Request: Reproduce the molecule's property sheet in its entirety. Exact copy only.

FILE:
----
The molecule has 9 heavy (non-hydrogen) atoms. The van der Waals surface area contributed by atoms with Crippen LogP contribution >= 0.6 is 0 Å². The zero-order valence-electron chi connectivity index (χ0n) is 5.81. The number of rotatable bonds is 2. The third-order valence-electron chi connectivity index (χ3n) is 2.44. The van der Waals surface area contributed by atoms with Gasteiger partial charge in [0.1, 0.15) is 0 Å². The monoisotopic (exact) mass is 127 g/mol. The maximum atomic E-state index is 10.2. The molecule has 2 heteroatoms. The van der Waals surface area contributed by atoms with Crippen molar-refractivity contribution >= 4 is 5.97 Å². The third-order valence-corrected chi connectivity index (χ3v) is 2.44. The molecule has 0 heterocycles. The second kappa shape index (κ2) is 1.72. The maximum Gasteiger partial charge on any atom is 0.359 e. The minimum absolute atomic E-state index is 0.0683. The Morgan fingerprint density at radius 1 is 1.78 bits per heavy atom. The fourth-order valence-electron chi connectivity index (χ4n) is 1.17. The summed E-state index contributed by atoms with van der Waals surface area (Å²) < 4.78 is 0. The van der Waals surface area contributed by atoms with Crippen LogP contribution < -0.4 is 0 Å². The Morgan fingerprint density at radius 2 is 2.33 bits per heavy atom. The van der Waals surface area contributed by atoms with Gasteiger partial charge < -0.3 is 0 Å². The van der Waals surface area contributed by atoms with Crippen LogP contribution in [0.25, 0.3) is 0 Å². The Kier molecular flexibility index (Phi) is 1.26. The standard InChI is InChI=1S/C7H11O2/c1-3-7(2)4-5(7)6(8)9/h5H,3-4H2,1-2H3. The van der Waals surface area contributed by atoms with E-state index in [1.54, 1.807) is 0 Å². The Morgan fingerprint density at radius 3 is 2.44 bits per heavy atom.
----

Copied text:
The molecule has 9 heavy (non-hydrogen) atoms. The van der Waals surface area contributed by atoms with Crippen LogP contribution >= 0.6 is 0 Å². The zero-order valence-electron chi connectivity index (χ0n) is 5.81. The number of rotatable bonds is 2. The third-order valence-electron chi connectivity index (χ3n) is 2.44. The van der Waals surface area contributed by atoms with Gasteiger partial charge in [0.1, 0.15) is 0 Å². The monoisotopic (exact) mass is 127 g/mol. The maximum atomic E-state index is 10.2. The molecule has 2 heteroatoms. The van der Waals surface area contributed by atoms with Crippen molar-refractivity contribution >= 4 is 5.97 Å². The third-order valence-corrected chi connectivity index (χ3v) is 2.44. The molecule has 0 heterocycles. The second kappa shape index (κ2) is 1.72. The maximum Gasteiger partial charge on any atom is 0.359 e. The minimum absolute atomic E-state index is 0.0683. The Morgan fingerprint density at radius 1 is 1.78 bits per heavy atom. The fourth-order valence-electron chi connectivity index (χ4n) is 1.17. The summed E-state index contributed by atoms with van der Waals surface area (Å²) < 4.78 is 0. The van der Waals surface area contributed by atoms with Crippen LogP contribution < -0.4 is 0 Å². The Morgan fingerprint density at radius 2 is 2.33 bits per heavy atom. The van der Waals surface area contributed by atoms with Gasteiger partial charge < -0.3 is 0 Å². The van der Waals surface area contributed by atoms with Crippen LogP contribution in [0.25, 0.3) is 0 Å². The Kier molecular flexibility index (Phi) is 1.26. The standard InChI is InChI=1S/C7H11O2/c1-3-7(2)4-5(7)6(8)9/h5H,3-4H2,1-2H3. The van der Waals surface area contributed by atoms with E-state index in [1.54, 1.807) is 0 Å². The Morgan fingerprint density at radius 3 is 2.44 bits per heavy atom.